Leaders Group Stung By Board Resignations

By Jeff Archer — March 31, 2004 3 min read
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The Education Leaders Council, which has sought to position itself as a prominent national advocate for school choice and accountability, has been dealt a major blow by the resignation of several members of its board of directors amid claims of mismanagement leveled at its Washington headquarters.

Four board members—all well-known figures in education—quit on March 29, citing concerns raised over the past year about the group’s use of federal money and about the salaries and employment terms of its executives.

In a joint letter to Florida Commissioner of Education Jim Horne, who chairs the ELC board, they accused others still on the panel of failing to adequately address their concerns.

“We cannot continue to be associated with an entity that has lost its moorings and whose credibility has been seriously damaged by issues that could have been solved had action been taken in a timely and responsible manner,” they wrote.

The four members who resigned this week are former U.S. Rep. Bill Goodling, R- Pa., the retired chairman of the House of Representatives’ education committee; Colorado Commissioner of Education William J. Moloney; Minnesota Commissioner of Education Cheri Pierson Yecke; and Abigail Thernstrom, an author and a member of the Massachusetts state board of education.

Their departures follow those of at least four other ELC board members who resigned over the past six months as the board of directors became increasingly divided over how to respond to questions about the organization’s operations. (“Leaders Group Faces Shortcomings,” Jan. 21, 2004.) The board now has just eight members.

Those remaining on the board, including ELC Chief Executive Officer Lisa Graham Keegan, disputed the notion that the group had sought to sweep any problems under the rug.

In February, the board agreed to hire an external auditor to carry out a “forensic” review of its operations. Ms. Keegan characterized as “dishonest” the claims made by the four board members who resigned this week.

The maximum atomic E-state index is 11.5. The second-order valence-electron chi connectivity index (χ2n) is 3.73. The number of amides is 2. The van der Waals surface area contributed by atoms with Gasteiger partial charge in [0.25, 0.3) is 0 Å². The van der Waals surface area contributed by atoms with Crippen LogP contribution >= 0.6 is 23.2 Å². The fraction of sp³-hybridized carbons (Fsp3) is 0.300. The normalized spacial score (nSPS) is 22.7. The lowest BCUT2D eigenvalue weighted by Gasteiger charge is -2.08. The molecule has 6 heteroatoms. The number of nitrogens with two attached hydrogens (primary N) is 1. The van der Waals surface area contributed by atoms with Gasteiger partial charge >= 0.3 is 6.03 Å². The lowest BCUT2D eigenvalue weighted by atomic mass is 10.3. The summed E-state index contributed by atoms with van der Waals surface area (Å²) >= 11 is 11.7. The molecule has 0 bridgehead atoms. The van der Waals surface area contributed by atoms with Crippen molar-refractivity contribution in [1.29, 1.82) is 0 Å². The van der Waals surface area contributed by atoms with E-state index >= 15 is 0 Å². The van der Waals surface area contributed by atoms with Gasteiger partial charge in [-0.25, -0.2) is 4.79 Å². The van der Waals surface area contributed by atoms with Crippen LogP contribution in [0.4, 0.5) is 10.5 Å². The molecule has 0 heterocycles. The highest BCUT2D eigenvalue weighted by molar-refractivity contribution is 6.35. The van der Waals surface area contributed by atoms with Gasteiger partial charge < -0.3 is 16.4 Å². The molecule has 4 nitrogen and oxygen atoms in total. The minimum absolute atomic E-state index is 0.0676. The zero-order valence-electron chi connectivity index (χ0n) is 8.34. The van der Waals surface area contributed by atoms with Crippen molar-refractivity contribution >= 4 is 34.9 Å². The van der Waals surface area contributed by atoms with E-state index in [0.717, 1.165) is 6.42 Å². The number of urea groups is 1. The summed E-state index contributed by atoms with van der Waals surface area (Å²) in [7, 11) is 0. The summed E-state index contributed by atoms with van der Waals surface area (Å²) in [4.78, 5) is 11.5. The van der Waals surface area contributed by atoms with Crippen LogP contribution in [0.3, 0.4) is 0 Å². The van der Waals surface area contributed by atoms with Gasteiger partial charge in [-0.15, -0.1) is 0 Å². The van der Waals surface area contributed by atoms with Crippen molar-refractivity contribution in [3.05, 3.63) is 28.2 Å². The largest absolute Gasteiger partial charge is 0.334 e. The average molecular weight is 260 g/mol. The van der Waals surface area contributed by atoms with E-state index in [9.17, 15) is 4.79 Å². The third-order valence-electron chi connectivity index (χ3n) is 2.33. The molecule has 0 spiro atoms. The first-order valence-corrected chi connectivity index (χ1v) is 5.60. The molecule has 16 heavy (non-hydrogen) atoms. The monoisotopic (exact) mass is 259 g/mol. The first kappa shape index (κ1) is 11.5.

“These individuals didn’t want to solve the problems; they wanted to proclaim that there is a problem and that nothing has been done,” Ms. Keegan said in an interview. “That is blatantly untrue.”

Strife among the members of the ELC board had been mounting since last May, when an audit of the organization raised what some board members saw as a number of red flags. The report said, for instance, that the group hadn’t been adequately reporting time spent by ELC staff members on its biggest project, an initiative called Following the Leaders, which is underwritten by $23.5 million in federal money.

Since then, board members have sparred over numerous other management issues, particularly related to Ms. Keegan’s leadership of the organization. With a salary of $235,000, she is officially an independent consultant and lives in Arizona, where she formerly served as the state’s schools chief.

While criticizing Ms. Keegan’s management, many of those who have recently left the organization’s board argue that the ELC has become too dependent on federal money. When she became the CEO in 2001, Ms. Keegan laid out ambitious plans to raise private funds, but in 2003 federal grants paid for more than half of all salaries paid to the ELC’s 14 staff members.

Most of the federal funding is for Following the Leaders, which gives technical support to schools to help them in meeting the student-performance requirements under the federal No Child Left Behind Act. Seeded with $3.5 million from the U.S. Department of Education in 2002, the project has since been awarded two $10 million allocations. Much of the money has been used to hire subcontractors to carry out the initiative.

“The focus of the organization has moved away from its original mission of advocacy for reform, and been transformed essentially into a manager of a federal program,” Mr. Moloney said in an interview last week. “That program, Following the Leaders, has become the main financial prop of ELC. It pays the rent, it pays the salaries.”

Mr. Horne, the board chairman, agreed that the ELC needs to shift more of its energies back to advocacy, and he said he hopes to spin off Following the Leaders as an independent project in the near future.

But he maintains that the group is getting its house in order. It is in negotiations with an accounting firm to carry out the forensic review of the ELC’s finances and operations. The group also recently hired a new chief financial officer. Mr. Horne said he has “unwavering confidence” in Ms. Keegan’s leadership.

“I think ELC will come through whatever this little fog is stronger, and better, and more powerful than ever before,” he said.

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